America seems to moving inexorably towards more government involvement in our heath care system. Last week, Senator Ted Kennedy provided a graphic example of one reason why health care costs are so high—and are bound to go even higher with more government involvement.
Last Friday morning, Kennedy had surgery to clear a blocked artery in his neck. By that same afternoon, the Senator’s surgeon, Dr. Richard Cambria was holding a press conference to explain that Kennedy had a “very high-grade blockage” in the artery and that “the senator (was) eating ice cream and drinking ginger ale.”
Dr. Larry Ronan, Kennedy’s personal physician said, “his overall health is excellent” and “his diet is very, very good.”
Clearly, Dr. Ronan is either a hired enabler, or he knows nothing about nutrition. Does his description of Kennedy fit that of someone who has emergency surgery for a blocked artery, who is overweight, and who has a drinking problem? More than that, is it responsible behavior to be eating ice cream immediately after surgery for a condition at least partially caused by eating too much fat?
But why, you might ask, is that our business? Why single out Ted Kennedy? After all millions of Americans have had heart and/or arterial surgeries created by poor diets, and a sizeable percentage go right back to eating the same poor diet.
Indeed, that is precisely the point. Senator Kennedy is just a very visible example of a larger problem.
Suppose your homeowner’s insurance covered everything in your home. By everything I mean painting your home, changing light bulbs, buying new appliances if the old ones broke, etc. If this was the case, how much preventive maintenance would the average homeowner devote to their home? The answer is, of course, much less than they do right now. Why? If homeowner’s insurance covered everything, they would have no incentive to invest in preventive maintenance. They would not have to pay for the consequences of their lack of preventive maintenance.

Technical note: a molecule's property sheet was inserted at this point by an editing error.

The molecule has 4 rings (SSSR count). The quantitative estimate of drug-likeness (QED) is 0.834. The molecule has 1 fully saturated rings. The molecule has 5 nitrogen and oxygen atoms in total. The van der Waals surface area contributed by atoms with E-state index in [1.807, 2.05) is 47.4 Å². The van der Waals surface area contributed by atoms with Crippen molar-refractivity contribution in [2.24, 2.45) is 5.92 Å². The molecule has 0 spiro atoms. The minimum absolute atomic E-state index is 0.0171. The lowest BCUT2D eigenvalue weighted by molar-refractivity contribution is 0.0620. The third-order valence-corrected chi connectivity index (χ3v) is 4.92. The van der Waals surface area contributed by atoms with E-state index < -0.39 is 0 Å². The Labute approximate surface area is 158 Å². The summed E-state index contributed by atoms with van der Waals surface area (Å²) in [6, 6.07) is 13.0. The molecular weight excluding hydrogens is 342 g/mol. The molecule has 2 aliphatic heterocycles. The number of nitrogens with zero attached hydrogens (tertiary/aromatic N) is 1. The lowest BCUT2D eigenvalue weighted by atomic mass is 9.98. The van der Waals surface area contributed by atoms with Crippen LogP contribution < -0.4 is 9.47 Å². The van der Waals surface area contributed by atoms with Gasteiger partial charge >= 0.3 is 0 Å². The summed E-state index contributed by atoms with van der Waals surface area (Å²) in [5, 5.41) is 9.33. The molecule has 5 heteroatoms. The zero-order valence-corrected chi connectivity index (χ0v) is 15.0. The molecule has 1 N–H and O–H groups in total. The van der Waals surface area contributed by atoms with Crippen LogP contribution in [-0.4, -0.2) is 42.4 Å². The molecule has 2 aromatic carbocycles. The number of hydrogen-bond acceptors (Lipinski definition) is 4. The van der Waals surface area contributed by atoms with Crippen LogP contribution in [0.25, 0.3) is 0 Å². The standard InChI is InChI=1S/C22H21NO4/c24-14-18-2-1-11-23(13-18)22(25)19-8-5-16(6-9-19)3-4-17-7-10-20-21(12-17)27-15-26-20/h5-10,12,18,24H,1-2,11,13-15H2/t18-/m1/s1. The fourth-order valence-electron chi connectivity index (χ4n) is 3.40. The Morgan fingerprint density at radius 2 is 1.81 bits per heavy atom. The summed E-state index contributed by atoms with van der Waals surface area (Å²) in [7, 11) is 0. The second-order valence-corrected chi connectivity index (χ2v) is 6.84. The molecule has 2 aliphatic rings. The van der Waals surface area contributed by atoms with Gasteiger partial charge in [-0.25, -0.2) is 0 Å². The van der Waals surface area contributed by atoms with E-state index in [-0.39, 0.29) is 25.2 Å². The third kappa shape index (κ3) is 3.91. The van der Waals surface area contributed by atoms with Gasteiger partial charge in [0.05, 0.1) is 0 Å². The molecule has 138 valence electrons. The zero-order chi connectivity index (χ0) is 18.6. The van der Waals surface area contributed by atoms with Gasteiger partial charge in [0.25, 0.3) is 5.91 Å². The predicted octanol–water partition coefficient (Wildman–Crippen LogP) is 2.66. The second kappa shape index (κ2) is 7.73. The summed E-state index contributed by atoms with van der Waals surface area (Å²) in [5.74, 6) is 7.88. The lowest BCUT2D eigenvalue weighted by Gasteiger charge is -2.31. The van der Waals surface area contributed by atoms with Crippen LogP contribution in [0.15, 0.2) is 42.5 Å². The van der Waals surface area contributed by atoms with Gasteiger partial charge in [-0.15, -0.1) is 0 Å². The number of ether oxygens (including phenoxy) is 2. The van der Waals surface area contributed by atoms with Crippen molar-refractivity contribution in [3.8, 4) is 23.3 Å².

Similarly, how much preventive maintenance would the average automobile owner devote to their car if their automobile insurance paid for any problem? If automobile insurance paid for new tires, how often would you rotate your tires? If insurance paid for a new transmission, how diligent would you be in changing the transmission fluid?
Our current health care system has created a crisis where many Americans take almost no responsibility for their health. They understand very little about the functioning of their own body, they know little about the basics of good nutrition, and they do not engage in responsible exercise habits. They are full of excuses for their lack of responsibility. And as with Kennedy’s Dr. Ronan, our health care institutions help to enable these poor choices.
I feel some discomfort as I write this post. Some are dealt a difficult hand in life, one they did not necessarily create through choices they made. We have a genetic makeup, we are born into a certain family at a certain time, and events occur that are not under our control. In other words, no matter how conscientious we are about health maintenance, there are no guarantees in life. There is no perfect program that will guarantee that you will not have a health problem. Yet, taking responsibility for your health means that you maintain a sense of possibility that your choices can make a difference.
I have no problem with an owner of a car who never changes their oil and needs a new engine at 30,000 miles. That situation is literally none of my business; no one has asked me to pay for that owner’s folly. Indeed, we have not heard of a crisis in automobile repairs; nobody is calling for more government involvement. Bearing the consequences of your behavior creates powerful incentives to engage in responsible behavior.
I have raised more questions than I have answered. As I mentioned, in spite of exemplary behavior, most of us will have health issues in our life. Yet, poor diets, lack of exercise, and morbid obesity all have serious consequences for our health. In an earlier blog post, I pointed out the role of the AMA in raising health-care costs. Now, our own behavior in raising costs cannot be ignored.